Posted on March 12, 2010 at 11:48 PM
Saturday, Mar 13 at 12:41 AM
HOUSTON—Houston has a number of shopping malls struggling right now, and some of those malls are trying to revamp their shopping centers by spending millions of dollars on makeovers.
You can see the empty parking lots from the freeways. They are a clear indication of the struggling malls around town.
Some malls seem like ghost towns compared to what they used to be when Houston was much younger.
Back in 1961, Chubby Checker blared from car radios as Houstonians made their way to Sharpstown, Houston’s first air-conditioned mall. Sharpstown’s parking lots were filled to the brim in those days.
A lot of malls in the Houston area are having a tough time right now. If it’s not the recession, it’s the changing shopping habits of their customers. A lot of malls are now having to reinvent themselves to bring business back.
In the case of Sharpstown mall, it means changing the name and going in a different direction.
Now the mall, once known as Sharpstown, will be called Plazamericas. The mall will emerge from bankruptcy taking on a Latin theme, which will cater to the Latino community surrounding the mall.
“I think it’s great because it’s always nice to have something and a place to go to feel at home,” said Eliana Benitez, shopper.
A $10 million renovation is underway. At Plazamericas, they are building a Mercado, a movie theater and a play area for kids.
That may be good news to one shop owner and longtime resident of the mall. Amir Fada has been running "Men of Style" for 18 years. He has been at the mall through good times and bad.
“With the new management we have, the mall is coming along really good, a lot of improvement, it’s really safe, and safer to be here,” he said.
Security had become a problem at the old Sharpstown, but it’s been beefed up for Plazamericas.
“You can see a lot of security around. Like two months ago, they used to have like one or two, but now, it’s like four or five,” said Yeison Zapata, shopper.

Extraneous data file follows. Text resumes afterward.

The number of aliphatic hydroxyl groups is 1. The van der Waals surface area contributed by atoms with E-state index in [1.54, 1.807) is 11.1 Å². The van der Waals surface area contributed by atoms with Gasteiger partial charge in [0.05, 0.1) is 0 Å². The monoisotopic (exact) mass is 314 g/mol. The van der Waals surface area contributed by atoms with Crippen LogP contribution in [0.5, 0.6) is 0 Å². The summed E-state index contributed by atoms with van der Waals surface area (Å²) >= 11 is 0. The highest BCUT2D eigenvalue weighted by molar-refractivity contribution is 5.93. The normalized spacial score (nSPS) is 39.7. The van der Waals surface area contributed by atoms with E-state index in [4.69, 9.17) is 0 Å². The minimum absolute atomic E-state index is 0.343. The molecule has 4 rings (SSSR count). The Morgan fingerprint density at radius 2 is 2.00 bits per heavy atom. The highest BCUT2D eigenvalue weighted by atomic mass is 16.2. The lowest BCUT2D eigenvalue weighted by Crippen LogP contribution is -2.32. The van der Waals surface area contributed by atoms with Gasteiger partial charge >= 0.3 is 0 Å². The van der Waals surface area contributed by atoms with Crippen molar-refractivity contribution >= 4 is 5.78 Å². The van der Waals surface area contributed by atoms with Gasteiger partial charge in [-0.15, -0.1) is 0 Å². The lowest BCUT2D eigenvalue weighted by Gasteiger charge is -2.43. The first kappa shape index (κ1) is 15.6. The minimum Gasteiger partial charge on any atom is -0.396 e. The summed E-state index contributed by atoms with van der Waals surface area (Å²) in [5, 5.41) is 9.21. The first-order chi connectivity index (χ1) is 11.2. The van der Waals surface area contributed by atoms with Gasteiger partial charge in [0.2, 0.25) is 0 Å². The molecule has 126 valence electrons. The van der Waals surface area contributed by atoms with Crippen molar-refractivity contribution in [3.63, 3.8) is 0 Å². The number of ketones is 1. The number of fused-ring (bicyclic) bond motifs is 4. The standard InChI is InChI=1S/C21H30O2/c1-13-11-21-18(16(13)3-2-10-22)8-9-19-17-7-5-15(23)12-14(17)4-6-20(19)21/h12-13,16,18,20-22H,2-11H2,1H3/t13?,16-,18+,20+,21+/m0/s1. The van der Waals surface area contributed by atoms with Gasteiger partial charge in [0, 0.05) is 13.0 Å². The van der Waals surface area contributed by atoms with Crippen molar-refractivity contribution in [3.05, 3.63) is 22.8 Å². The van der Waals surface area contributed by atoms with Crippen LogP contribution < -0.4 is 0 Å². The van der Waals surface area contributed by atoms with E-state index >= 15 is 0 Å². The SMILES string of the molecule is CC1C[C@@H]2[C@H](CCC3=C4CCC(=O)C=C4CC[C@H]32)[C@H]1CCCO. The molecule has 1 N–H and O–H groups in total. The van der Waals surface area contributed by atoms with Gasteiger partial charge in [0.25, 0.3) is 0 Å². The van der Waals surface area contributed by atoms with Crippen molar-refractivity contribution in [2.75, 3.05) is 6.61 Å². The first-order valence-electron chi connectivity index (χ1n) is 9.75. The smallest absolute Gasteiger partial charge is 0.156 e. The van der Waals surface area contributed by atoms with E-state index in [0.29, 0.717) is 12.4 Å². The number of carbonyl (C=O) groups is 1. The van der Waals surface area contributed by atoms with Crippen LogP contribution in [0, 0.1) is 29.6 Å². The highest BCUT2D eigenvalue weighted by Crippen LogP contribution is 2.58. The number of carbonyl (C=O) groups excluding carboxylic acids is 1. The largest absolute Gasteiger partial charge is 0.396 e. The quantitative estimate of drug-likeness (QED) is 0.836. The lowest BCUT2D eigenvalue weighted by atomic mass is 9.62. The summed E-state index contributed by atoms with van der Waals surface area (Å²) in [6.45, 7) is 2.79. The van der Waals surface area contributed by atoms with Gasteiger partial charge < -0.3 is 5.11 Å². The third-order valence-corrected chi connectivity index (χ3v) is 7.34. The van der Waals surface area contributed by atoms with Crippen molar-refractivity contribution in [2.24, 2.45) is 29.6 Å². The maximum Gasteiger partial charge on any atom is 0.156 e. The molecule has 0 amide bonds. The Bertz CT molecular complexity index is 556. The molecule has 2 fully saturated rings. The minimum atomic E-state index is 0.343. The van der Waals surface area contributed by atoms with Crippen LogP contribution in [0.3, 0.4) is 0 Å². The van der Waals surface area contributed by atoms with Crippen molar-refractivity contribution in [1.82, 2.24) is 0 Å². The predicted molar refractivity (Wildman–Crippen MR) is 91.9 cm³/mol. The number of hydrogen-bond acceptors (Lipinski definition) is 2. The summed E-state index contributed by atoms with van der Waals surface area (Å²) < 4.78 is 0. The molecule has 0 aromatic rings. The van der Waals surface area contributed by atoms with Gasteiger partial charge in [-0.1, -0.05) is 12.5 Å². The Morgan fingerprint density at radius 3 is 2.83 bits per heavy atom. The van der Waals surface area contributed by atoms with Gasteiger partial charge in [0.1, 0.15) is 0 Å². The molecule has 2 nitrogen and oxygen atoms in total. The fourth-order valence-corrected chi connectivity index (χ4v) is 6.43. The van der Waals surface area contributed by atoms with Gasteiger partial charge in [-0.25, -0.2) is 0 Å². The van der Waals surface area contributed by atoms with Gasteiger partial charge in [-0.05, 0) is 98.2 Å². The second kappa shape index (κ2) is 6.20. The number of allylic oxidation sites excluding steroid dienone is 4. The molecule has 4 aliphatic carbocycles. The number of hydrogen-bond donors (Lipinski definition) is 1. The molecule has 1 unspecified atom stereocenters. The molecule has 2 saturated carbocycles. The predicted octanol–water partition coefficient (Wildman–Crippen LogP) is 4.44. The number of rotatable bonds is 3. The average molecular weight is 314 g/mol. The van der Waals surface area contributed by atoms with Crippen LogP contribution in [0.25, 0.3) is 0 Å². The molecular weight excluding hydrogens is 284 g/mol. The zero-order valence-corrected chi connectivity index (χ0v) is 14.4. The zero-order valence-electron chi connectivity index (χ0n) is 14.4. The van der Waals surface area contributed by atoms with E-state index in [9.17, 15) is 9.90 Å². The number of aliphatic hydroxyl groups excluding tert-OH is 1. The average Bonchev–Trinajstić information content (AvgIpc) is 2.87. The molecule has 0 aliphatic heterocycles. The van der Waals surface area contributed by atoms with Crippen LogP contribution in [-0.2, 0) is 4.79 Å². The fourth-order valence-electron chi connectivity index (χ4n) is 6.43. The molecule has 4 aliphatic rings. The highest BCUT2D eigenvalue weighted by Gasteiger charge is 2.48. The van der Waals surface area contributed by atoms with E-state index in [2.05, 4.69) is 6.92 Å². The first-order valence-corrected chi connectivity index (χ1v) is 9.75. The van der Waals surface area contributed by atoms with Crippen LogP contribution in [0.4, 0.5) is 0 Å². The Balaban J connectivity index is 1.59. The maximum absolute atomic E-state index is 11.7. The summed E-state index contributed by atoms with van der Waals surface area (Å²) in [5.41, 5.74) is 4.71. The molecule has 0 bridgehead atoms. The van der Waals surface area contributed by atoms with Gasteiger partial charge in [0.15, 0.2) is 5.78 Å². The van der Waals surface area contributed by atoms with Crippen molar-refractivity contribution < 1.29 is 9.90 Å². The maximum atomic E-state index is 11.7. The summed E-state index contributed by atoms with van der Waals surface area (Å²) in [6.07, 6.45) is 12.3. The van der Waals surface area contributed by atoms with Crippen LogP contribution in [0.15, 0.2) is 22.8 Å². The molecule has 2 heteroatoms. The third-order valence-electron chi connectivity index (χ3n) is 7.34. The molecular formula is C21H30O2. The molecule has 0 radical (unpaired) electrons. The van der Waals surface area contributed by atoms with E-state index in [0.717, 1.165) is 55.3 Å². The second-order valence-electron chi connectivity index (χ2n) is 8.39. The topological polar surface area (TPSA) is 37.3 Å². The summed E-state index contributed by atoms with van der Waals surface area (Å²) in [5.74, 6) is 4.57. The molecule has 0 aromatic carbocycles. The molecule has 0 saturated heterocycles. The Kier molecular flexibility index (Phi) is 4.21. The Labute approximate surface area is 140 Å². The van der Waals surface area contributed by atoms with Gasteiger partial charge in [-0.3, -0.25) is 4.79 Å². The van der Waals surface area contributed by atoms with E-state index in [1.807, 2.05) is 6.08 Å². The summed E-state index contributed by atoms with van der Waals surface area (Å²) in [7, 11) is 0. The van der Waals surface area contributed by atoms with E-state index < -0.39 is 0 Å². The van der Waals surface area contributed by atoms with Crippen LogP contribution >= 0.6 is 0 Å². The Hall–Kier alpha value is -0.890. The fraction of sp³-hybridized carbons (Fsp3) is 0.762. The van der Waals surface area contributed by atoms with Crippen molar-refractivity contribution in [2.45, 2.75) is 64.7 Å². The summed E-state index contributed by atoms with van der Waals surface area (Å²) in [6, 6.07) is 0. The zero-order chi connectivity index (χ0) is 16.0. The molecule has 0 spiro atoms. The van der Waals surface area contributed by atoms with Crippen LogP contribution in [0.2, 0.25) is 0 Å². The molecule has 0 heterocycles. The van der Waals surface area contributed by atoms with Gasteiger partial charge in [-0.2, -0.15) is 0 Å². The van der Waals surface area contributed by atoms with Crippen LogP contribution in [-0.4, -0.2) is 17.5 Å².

Another mall with too many empty parking spots and empty stores is Greenspoint Mall. And it is also in the process of reinventing itself, to the tune of $32 million. But the mall is still having a slight problem.
“The difficulty, of course, is that with the retailers and the new entrepreneurs having trouble borrowing money,” said Carl Esser, Triyar Cannon Group.
Still, Greenspoint is managing to find some new tenants, as it tries another makeover.
It’s not easy, but it has been done in Houston.
It happened with the rebirth of Meyerland Plaza. It is a very popular shopping plaza today, but in the 1980s, it languished in the ash heap of bankruptcy.
“It had gotten to the point where there were like five total tenants left in the mall, and it was depressed, and you were grateful for anyone who walked in your office,” said Dr. David Lopez, optometrist.
Ed Wulfe is the real estate guru who redeveloped Meyerland Plaza and the Gulfgate shopping center.
The way he sees it, struggling malls have to change, or else.
“Turning what used to be the conventional mall into a different retail entity, and there’s some of them that may not be retail at all. It could be industrial or office industrial,” said Wulfe.
While the struggling malls can’t go back in time, the key to survival may be to get a new look and change their tune.